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J Interprof Care. 2012 Jan;26(1):56-63. doi: 10.3109/13561820.2011.595848.

Cultural adaptation and validating a Japanese version of the readiness for interprofessional learning scale (RIPLS).

Author information

1
Graduate School of Health Care Sciences, Jikei Institute, Osaka, Japan. ytbontje@kobe-u.ac.jp

Abstract

Readiness for interprofessional education (IPE) can be an important factor to evaluate because of the influences of attitudes toward the outcomes of interprofessional learning activities. However, a dearth of Japanese evaluation tools hinders its evaluation. The readiness for interprofessional learning scale (RIPLS) was selected, because it has been validated in different countries and its items reflected our local situation best. This research aimed to develop and validate a Japanese version of the original 19-item RIPLS. We developed a Japanese RIPLS employing forward/backward translation. Reliability of the Japanese version was studied using classical test theory and structural equation modeling to construct a model to inform curriculum development. We obtained a 0.74 Cronbach's α, which indicates adequacy. Subscales of "interprofessional education opportunities" (α = 0.90) and "uniqueness of profession" (α = 0.60) have relatively little weight compared to "teamwork and collaboration" (α = 0.92). A one-way structure suggests that readiness for interprofessional learning starts with "teamwork & collaboration" followed by changes in "learning opportunities" and subsequently "uniqueness of profession" (root mean square error of approximation = 0.06, comparative fit index = 0.93). This Japanese RIPLS can be used in undergraduate health sciences students with appropriate caution. Further development of the subscales and a client-centered subscale would be beneficial to fully achieve its potential. The need for further research into its reliability and validity is identified. Recommendations are provided for cross-cultural adaptation and for establishing validity across different contexts.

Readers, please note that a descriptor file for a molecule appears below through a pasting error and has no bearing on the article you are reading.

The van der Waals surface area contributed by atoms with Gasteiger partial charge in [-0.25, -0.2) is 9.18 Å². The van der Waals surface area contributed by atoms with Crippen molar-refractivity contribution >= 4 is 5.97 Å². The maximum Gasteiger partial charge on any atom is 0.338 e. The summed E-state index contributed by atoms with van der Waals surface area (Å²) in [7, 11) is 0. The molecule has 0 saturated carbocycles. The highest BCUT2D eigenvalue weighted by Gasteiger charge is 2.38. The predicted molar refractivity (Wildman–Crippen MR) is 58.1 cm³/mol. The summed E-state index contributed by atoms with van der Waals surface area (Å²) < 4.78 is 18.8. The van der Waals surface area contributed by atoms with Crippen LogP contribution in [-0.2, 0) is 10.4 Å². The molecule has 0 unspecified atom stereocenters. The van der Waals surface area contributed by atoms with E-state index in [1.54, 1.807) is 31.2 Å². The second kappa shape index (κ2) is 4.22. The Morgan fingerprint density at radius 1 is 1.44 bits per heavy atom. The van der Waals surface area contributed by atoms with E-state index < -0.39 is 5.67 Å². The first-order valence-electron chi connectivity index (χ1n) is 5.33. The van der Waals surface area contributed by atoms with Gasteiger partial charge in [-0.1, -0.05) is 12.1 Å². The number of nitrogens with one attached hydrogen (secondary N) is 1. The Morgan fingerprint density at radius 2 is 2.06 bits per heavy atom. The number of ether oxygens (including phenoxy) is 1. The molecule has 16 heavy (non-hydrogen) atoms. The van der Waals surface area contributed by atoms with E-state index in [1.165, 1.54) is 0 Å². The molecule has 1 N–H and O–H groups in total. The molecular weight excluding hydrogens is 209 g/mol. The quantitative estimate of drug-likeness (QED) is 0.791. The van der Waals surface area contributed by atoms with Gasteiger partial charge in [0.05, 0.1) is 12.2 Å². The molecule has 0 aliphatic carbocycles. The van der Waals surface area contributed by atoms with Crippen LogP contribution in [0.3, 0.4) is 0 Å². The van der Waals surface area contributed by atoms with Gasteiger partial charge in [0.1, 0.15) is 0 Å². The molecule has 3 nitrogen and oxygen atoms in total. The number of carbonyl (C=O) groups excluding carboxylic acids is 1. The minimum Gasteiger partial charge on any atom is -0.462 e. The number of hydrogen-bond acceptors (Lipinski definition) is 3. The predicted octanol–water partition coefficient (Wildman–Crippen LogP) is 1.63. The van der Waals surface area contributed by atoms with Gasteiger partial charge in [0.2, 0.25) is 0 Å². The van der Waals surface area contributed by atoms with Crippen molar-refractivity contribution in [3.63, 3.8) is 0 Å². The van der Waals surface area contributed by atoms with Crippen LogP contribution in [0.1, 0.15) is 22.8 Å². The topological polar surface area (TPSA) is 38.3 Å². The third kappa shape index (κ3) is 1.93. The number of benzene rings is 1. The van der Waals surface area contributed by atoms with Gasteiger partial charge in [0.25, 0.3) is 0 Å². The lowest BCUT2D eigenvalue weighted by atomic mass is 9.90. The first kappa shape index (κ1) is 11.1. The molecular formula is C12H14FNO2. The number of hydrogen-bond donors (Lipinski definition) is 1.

PMID:
22233369
DOI:
10.3109/13561820.2011.595848
[Indexed for MEDLINE]

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